Dear white parents touring the public schools,
I believe that you don’t mean it to be as bad as it sounds. But when you say, “that school has too many Latin families for me,” or “I’m not ready for my child to experience so much diversity,” it does offend me. Think of the message it sends to your child about what is acceptable for him to say in front of my child. Think about how it makes me feel, makes my child feel.
I think if you knew those ‘diverse’ children personally you might choose different words. You know intellectually that some public schools are failing, not because there are children of color in them, but because of The School System. Maybe you know that under-funding and other education policies have created failing schools, and the legacy of our country’s racist and colonial history places children of color in those schools. As a result, the few successful and mostly-white public schools, with lots of fundraising done by mostly-white parents, are at the top of your list to apply to. But this history is intellectual and removed from your daily life.
The circles of your daily life lack personal connection to young people of color. You see young people of color on the street or in sensational news stories and you picture these kids, not as smart and good at school, but as the cause of urban crime and violence. You think of them as children you wouldn’t want your child to be around. Without realizing it, you begin to think of them as ‘bad kids,’ or kids who are bad at school, rather than as individuals. Children who laugh and smile, who throw tantrums sometimes, and who need support and love, just like your children. Soon you think of public schools as being bad because these children are in them, rather than because of an under-funded and racist educational system that still fails to serve children of color as well as white children.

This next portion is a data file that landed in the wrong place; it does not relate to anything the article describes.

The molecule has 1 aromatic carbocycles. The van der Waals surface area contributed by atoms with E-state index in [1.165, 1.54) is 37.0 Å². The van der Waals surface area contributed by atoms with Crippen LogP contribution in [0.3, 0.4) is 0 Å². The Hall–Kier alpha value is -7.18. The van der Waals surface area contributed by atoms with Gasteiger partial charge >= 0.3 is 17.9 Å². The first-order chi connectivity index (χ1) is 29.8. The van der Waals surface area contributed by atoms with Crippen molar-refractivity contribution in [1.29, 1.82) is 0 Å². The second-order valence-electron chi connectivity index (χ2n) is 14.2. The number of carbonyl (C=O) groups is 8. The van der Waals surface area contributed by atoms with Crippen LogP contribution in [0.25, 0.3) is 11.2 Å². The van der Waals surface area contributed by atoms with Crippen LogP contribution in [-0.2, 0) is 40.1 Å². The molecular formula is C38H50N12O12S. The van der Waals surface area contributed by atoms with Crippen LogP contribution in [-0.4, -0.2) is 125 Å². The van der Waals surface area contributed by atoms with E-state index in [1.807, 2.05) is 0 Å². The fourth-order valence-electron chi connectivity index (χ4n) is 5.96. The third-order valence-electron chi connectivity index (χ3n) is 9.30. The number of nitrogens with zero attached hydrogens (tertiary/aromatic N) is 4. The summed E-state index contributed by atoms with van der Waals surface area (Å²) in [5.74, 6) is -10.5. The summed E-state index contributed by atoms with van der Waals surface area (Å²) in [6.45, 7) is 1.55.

And what makes these children different than yours? Their race, their economic class. Soon you, who are so well-meaning and who would never want to be racist, you are saying that you wouldn’t want your family to associate with families of color or families of a different class background than you.
But would you ever dream of saying that to these children, right to their faces? “Sweetheart, my child is too good for your school and your friendship.” I know that is not what you meant.
But that is exactly what you are saying to me and to my child.
Let’s be careful that our thoughts and our speech reflect empathy for the real children and real families in our community. It’s not personal that these schools are bad, but a cold hard fact of our bad policies and our failing system. When we’re not careful, our thoughts and our speech instead spread stereotypes and labels about who is good or bad, or at-fault or deserving. All children are good, lovable, and deserving. We want our children to grow up believing this and acting with empathy, too.
Please, think about this before you choose your words.
. . . Is what I wish I could say in the moment when these prejudicial comments are said in front of me.
Instead, my heart races and I start to sweat. I feel anger and humiliation as I remember my own feelings when these things are said about my background or my ethnicity. That I will never be understood, always be seen as not good enough, never be believed that my version of reality is also true. Ashamed that they might be right, or embarrassed that my fellow white people still get a feeling of power from saying things like this.
So usually I try to avoid conflict, change the subject, or keep quiet. And later I make some sort of passive aggressive remark about white people. Or I get mad and loud and offend people. Or later I write a long, angry, and outspoken letter that just makes people uncomfortable and gets no response.
Which is not what I want my daughter to see! I don’t want her to see my fear and humiliation. I want her to see a strong woman with self-respect who stands up for what’s right. Who points out prejudicial remarks with just the right calm, matter of fact, and non-judgmental tone that allows the speaker in question to change her approach, maybe even her views, without herself becoming ashamed or aggressive.
I’m so so far from getting there yet. I’m still dealing with my own feelings about difference and privilege. And with my mama lioness instinct that wants to jump all over anyone who speaks negatively about my children, my husband, my nephews . . . you know, I even feel a protective loyalty to my in-laws.
Sigh. I just hope that sometimes I’m helping my daughter to feel safe in the world in some ways, even if I’m still working on the rest.
And by the way, Latinos will the soon be the largest ethnic group here in California and people of color already make up the majority of our state’s population. So your children will just have to learn to get along with my children one way or another.